from The American Heritage® Dictionary of the English Language, 4th Edition
- n. The minimum rate of motion required for a ship or boat to be maneuvered by the helm.
from Wiktionary, Creative Commons Attribution/Share-Alike License
- n. The minimum speed of a ship, below which it does not answer the helm and cannot be steered.
from the GNU version of the Collaborative International Dictionary of English
- n. A rate of motion through the water sufficient to render a vessel governable by the helm.
from The Century Dictionary and Cyclopedia
- n. Nautical, that degree of forward movement or headway of a ship which renders her subject to the helm.
from WordNet 3.0 Copyright 2006 by Princeton University. All rights reserved.
- n. (nautical) the minimum rate of motion needed for a vessel to be maneuvered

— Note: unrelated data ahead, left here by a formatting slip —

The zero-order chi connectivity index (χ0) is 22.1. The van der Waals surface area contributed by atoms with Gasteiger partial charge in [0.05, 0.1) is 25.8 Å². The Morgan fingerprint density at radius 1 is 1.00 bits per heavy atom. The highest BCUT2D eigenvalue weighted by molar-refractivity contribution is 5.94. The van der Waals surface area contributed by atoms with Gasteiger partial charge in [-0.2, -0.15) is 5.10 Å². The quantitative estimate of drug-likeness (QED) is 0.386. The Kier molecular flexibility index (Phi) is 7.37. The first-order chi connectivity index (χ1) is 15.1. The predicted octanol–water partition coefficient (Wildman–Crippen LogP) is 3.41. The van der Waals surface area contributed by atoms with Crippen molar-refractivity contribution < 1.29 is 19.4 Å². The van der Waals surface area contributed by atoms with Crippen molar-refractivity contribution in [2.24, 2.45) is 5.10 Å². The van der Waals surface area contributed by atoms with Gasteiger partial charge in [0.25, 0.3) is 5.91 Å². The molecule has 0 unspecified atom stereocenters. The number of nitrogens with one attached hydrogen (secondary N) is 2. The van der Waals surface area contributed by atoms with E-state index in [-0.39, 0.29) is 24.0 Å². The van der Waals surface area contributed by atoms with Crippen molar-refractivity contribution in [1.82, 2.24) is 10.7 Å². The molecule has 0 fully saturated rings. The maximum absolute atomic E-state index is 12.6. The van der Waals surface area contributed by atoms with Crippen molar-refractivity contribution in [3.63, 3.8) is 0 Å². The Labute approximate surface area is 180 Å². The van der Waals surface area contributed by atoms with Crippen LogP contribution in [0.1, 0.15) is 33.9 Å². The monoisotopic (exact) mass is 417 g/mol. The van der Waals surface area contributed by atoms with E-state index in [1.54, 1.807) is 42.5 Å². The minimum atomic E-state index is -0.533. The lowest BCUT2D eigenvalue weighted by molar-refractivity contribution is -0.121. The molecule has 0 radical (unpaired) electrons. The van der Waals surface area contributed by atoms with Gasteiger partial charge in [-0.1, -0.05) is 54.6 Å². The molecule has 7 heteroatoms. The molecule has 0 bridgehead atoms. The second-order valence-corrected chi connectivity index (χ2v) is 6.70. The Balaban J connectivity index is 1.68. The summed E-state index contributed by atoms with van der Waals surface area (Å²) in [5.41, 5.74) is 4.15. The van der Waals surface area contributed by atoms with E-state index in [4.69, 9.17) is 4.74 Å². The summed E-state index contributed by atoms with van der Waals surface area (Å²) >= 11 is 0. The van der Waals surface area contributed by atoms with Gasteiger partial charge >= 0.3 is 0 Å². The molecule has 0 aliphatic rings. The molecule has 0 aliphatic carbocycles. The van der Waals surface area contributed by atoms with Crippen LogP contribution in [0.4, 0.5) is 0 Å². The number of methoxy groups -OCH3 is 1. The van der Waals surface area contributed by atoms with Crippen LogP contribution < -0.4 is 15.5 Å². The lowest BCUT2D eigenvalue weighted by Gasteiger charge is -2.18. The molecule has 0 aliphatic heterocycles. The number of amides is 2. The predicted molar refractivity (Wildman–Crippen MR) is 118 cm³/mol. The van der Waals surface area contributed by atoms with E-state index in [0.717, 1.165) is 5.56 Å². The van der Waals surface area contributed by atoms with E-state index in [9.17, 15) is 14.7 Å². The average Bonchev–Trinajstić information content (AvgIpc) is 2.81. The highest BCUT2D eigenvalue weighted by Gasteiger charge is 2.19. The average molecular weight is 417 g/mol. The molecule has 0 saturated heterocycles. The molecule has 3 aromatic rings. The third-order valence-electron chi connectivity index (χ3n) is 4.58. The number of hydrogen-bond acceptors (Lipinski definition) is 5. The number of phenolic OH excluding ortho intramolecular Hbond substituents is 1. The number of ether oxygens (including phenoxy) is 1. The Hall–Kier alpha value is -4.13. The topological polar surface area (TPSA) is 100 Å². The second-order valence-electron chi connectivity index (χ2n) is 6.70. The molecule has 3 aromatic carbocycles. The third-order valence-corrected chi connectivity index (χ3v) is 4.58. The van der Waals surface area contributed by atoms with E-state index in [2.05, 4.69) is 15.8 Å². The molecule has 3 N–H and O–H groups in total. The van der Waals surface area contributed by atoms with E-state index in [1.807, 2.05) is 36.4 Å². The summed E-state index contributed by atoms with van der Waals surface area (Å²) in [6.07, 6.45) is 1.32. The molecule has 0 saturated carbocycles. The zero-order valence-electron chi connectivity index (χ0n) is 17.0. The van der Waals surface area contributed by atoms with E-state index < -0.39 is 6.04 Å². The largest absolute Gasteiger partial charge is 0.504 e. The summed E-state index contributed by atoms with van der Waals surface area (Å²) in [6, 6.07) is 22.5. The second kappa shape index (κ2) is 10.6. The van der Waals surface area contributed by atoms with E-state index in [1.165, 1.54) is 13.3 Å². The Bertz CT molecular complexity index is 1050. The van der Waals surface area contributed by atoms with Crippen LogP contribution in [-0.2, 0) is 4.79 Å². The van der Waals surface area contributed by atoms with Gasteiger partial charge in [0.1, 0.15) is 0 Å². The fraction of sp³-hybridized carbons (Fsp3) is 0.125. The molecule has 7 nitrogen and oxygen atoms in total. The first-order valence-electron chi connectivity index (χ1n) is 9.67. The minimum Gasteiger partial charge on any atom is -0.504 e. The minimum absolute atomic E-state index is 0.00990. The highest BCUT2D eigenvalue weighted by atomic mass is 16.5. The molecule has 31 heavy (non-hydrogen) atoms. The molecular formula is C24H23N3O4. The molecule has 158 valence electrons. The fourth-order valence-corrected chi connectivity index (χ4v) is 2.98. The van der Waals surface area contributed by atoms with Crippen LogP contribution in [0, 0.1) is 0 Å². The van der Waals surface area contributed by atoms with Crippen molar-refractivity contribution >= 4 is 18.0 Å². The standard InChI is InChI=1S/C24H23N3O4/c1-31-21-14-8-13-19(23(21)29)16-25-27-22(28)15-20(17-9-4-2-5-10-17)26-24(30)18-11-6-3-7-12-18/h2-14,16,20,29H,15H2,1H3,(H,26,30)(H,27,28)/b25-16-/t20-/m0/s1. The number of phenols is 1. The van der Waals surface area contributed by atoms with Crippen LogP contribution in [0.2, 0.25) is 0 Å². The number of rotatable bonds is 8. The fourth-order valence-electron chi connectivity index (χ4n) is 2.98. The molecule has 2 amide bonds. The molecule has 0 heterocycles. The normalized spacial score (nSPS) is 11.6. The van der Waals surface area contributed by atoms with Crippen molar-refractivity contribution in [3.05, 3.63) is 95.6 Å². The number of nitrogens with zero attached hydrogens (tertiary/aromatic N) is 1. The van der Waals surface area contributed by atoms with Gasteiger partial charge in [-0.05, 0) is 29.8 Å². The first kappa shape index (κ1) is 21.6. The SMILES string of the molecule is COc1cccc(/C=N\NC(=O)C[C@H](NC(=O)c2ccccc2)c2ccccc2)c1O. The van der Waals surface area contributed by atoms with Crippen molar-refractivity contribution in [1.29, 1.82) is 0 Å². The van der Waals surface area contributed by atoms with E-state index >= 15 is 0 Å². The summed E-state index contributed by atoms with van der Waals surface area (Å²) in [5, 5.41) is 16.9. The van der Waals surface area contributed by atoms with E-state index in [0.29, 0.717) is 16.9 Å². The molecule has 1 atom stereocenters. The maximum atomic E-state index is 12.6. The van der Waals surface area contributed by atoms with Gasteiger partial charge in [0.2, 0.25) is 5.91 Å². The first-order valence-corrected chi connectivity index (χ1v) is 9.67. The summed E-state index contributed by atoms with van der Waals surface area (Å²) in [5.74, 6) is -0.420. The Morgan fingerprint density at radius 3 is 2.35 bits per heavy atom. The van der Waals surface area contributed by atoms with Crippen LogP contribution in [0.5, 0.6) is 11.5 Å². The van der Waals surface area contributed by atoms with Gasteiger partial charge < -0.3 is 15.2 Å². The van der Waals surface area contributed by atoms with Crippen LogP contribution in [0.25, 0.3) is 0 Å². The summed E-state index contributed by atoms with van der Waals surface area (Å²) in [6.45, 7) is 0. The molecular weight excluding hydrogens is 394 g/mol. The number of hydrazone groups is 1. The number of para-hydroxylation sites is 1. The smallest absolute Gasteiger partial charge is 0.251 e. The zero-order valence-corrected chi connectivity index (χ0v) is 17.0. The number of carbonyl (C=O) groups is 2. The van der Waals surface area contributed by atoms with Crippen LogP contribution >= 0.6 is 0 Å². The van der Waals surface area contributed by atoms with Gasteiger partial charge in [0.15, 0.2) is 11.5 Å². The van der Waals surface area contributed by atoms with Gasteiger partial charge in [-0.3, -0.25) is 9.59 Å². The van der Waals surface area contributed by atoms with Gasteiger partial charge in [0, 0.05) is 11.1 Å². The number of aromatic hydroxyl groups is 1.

Sorry, no etymologies found.
Dorwan turned toward the end of the pier, watching as the vessel approached with bare steerageway.
The Seastag moved slowly northward, then hove to off the southern breakwater, waiting, the paddle wheels turning just enough to keep the ship with bare steerageway.
Although the paddle wheels were beginning to pick up a slow and even rhythm, even Kharl could tell that the ship was losing headway and might soon even lose steerageway.
“Maintain bare steerageway to keep us in this area,” Tombstone said.
“Maintain station with bare steerageway, aye, sir,” the Coast Guard Officer repeated.
The Kilo was moving at steerageway just barely below the surface of the ocean, her antenna poking up above the surface for a scheduled communications break with the team ashore.
The Kilo submarine lingered ten miles away from the island, barely making steerageway through the silent ocean.
TheS-570 was making just enough turns for steerageway.
They cut their electric motors back, slowed to steerageway, and that's why they disappeared off the scopes.
The frigate slowed to five knots inside a minute, and Morris ordered a speed of three knots, bare steerageway.